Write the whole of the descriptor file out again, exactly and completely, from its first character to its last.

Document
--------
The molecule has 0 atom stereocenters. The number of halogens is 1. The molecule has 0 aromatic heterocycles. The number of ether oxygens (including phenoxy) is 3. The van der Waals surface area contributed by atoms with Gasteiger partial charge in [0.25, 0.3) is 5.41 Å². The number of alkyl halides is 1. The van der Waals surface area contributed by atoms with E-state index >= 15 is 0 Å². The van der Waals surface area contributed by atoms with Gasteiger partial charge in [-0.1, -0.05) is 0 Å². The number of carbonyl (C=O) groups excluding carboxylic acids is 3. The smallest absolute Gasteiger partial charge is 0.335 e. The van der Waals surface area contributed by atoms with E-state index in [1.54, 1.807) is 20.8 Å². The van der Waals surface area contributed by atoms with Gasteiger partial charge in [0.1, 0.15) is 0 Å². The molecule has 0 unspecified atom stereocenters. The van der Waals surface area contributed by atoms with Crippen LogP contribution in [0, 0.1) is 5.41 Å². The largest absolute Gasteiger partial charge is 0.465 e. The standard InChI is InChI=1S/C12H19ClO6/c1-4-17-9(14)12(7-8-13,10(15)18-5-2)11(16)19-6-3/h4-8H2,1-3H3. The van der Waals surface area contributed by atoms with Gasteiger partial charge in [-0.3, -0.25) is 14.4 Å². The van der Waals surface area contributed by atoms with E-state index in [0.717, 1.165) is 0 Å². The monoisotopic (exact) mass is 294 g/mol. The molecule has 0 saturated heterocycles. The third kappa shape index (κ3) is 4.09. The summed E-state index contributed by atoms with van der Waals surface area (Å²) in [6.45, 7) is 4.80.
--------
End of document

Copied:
The molecule has 0 atom stereocenters. The number of halogens is 1. The molecule has 0 aromatic heterocycles. The number of ether oxygens (including phenoxy) is 3. The van der Waals surface area contributed by atoms with Gasteiger partial charge in [0.25, 0.3) is 5.41 Å². The number of alkyl halides is 1. The van der Waals surface area contributed by atoms with E-state index >= 15 is 0 Å². The van der Waals surface area contributed by atoms with Gasteiger partial charge in [-0.1, -0.05) is 0 Å². The number of carbonyl (C=O) groups excluding carboxylic acids is 3. The smallest absolute Gasteiger partial charge is 0.335 e. The van der Waals surface area contributed by atoms with E-state index in [1.54, 1.807) is 20.8 Å². The van der Waals surface area contributed by atoms with Gasteiger partial charge in [0.1, 0.15) is 0 Å². The molecule has 0 unspecified atom stereocenters. The van der Waals surface area contributed by atoms with Crippen LogP contribution in [0, 0.1) is 5.41 Å². The largest absolute Gasteiger partial charge is 0.465 e. The standard InChI is InChI=1S/C12H19ClO6/c1-4-17-9(14)12(7-8-13,10(15)18-5-2)11(16)19-6-3/h4-8H2,1-3H3. The van der Waals surface area contributed by atoms with Gasteiger partial charge in [-0.3, -0.25) is 14.4 Å². The van der Waals surface area contributed by atoms with E-state index in [0.717, 1.165) is 0 Å². The monoisotopic (exact) mass is 294 g/mol. The molecule has 0 saturated heterocycles. The third kappa shape index (κ3) is 4.09. The summed E-state index contributed by atoms with van der Waals surface area (Å²) in [6.45, 7) is 4.80.